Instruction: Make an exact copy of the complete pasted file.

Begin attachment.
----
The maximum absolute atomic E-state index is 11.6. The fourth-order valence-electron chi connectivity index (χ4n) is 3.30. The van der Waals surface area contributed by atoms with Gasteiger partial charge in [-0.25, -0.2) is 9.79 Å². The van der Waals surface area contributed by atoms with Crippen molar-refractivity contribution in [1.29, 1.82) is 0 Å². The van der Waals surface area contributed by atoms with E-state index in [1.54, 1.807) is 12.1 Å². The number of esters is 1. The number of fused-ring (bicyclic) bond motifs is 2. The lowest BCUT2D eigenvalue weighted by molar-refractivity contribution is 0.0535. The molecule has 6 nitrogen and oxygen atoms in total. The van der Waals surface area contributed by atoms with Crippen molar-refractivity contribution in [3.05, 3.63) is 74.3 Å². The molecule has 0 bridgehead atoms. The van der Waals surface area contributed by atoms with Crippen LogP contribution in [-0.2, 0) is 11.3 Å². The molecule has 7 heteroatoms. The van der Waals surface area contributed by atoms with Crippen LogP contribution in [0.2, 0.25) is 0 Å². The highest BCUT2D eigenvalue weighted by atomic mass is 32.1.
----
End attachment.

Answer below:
The maximum absolute atomic E-state index is 11.6. The fourth-order valence-electron chi connectivity index (χ4n) is 3.30. The van der Waals surface area contributed by atoms with Gasteiger partial charge in [-0.25, -0.2) is 9.79 Å². The van der Waals surface area contributed by atoms with Crippen molar-refractivity contribution in [1.29, 1.82) is 0 Å². The van der Waals surface area contributed by atoms with E-state index in [1.54, 1.807) is 12.1 Å². The number of esters is 1. The number of fused-ring (bicyclic) bond motifs is 2. The lowest BCUT2D eigenvalue weighted by molar-refractivity contribution is 0.0535. The molecule has 6 nitrogen and oxygen atoms in total. The van der Waals surface area contributed by atoms with Crippen molar-refractivity contribution in [3.05, 3.63) is 74.3 Å². The molecule has 0 bridgehead atoms. The van der Waals surface area contributed by atoms with Crippen LogP contribution in [-0.2, 0) is 11.3 Å². The molecule has 7 heteroatoms. The van der Waals surface area contributed by atoms with Crippen LogP contribution in [0.2, 0.25) is 0 Å². The highest BCUT2D eigenvalue weighted by atomic mass is 32.1.